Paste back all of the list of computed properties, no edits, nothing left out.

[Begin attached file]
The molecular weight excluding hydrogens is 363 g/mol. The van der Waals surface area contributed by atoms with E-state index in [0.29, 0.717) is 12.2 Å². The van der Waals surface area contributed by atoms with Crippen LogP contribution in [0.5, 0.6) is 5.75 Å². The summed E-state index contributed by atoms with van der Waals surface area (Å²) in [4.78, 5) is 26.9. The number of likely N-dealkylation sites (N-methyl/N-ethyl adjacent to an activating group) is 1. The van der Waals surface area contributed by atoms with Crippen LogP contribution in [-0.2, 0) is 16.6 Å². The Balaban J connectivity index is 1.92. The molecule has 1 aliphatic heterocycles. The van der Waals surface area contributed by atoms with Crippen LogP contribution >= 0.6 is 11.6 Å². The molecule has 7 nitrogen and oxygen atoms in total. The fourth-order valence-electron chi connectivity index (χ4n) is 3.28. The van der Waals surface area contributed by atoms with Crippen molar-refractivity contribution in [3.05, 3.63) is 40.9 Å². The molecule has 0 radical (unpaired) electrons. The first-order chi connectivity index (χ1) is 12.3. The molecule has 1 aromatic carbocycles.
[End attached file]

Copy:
The molecular weight excluding hydrogens is 363 g/mol. The van der Waals surface area contributed by atoms with E-state index in [0.29, 0.717) is 12.2 Å². The van der Waals surface area contributed by atoms with Crippen LogP contribution in [0.5, 0.6) is 5.75 Å². The summed E-state index contributed by atoms with van der Waals surface area (Å²) in [4.78, 5) is 26.9. The number of likely N-dealkylation sites (N-methyl/N-ethyl adjacent to an activating group) is 1. The van der Waals surface area contributed by atoms with Crippen LogP contribution in [-0.2, 0) is 16.6 Å². The Balaban J connectivity index is 1.92. The molecule has 1 aliphatic heterocycles. The van der Waals surface area contributed by atoms with Crippen LogP contribution >= 0.6 is 11.6 Å². The molecule has 7 nitrogen and oxygen atoms in total. The fourth-order valence-electron chi connectivity index (χ4n) is 3.28. The van der Waals surface area contributed by atoms with Crippen molar-refractivity contribution in [3.05, 3.63) is 40.9 Å². The molecule has 0 radical (unpaired) electrons. The first-order chi connectivity index (χ1) is 12.3. The molecule has 1 aromatic carbocycles.